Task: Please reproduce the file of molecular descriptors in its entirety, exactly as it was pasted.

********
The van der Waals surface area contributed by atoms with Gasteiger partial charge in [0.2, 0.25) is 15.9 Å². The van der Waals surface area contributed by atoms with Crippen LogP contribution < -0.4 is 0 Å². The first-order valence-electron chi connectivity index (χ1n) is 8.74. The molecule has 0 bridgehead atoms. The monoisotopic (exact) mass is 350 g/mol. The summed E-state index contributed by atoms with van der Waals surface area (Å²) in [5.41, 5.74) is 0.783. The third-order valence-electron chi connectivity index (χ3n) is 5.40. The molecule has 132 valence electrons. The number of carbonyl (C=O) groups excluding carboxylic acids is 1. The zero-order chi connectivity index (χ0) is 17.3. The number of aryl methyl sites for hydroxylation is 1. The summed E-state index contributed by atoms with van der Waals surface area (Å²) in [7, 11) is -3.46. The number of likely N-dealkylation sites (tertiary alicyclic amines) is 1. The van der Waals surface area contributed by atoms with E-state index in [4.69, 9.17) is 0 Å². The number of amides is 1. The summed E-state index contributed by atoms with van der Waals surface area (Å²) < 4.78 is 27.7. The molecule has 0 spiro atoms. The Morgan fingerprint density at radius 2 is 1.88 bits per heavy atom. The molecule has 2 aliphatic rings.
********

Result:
The van der Waals surface area contributed by atoms with Gasteiger partial charge in [0.2, 0.25) is 15.9 Å². The van der Waals surface area contributed by atoms with Crippen LogP contribution < -0.4 is 0 Å². The first-order valence-electron chi connectivity index (χ1n) is 8.74. The molecule has 0 bridgehead atoms. The monoisotopic (exact) mass is 350 g/mol. The summed E-state index contributed by atoms with van der Waals surface area (Å²) in [5.41, 5.74) is 0.783. The third-order valence-electron chi connectivity index (χ3n) is 5.40. The molecule has 132 valence electrons. The number of carbonyl (C=O) groups excluding carboxylic acids is 1. The zero-order chi connectivity index (χ0) is 17.3. The number of aryl methyl sites for hydroxylation is 1. The summed E-state index contributed by atoms with van der Waals surface area (Å²) in [7, 11) is -3.46. The number of likely N-dealkylation sites (tertiary alicyclic amines) is 1. The van der Waals surface area contributed by atoms with E-state index in [4.69, 9.17) is 0 Å². The number of amides is 1. The summed E-state index contributed by atoms with van der Waals surface area (Å²) < 4.78 is 27.7. The molecule has 0 spiro atoms. The Morgan fingerprint density at radius 2 is 1.88 bits per heavy atom. The molecule has 2 aliphatic rings.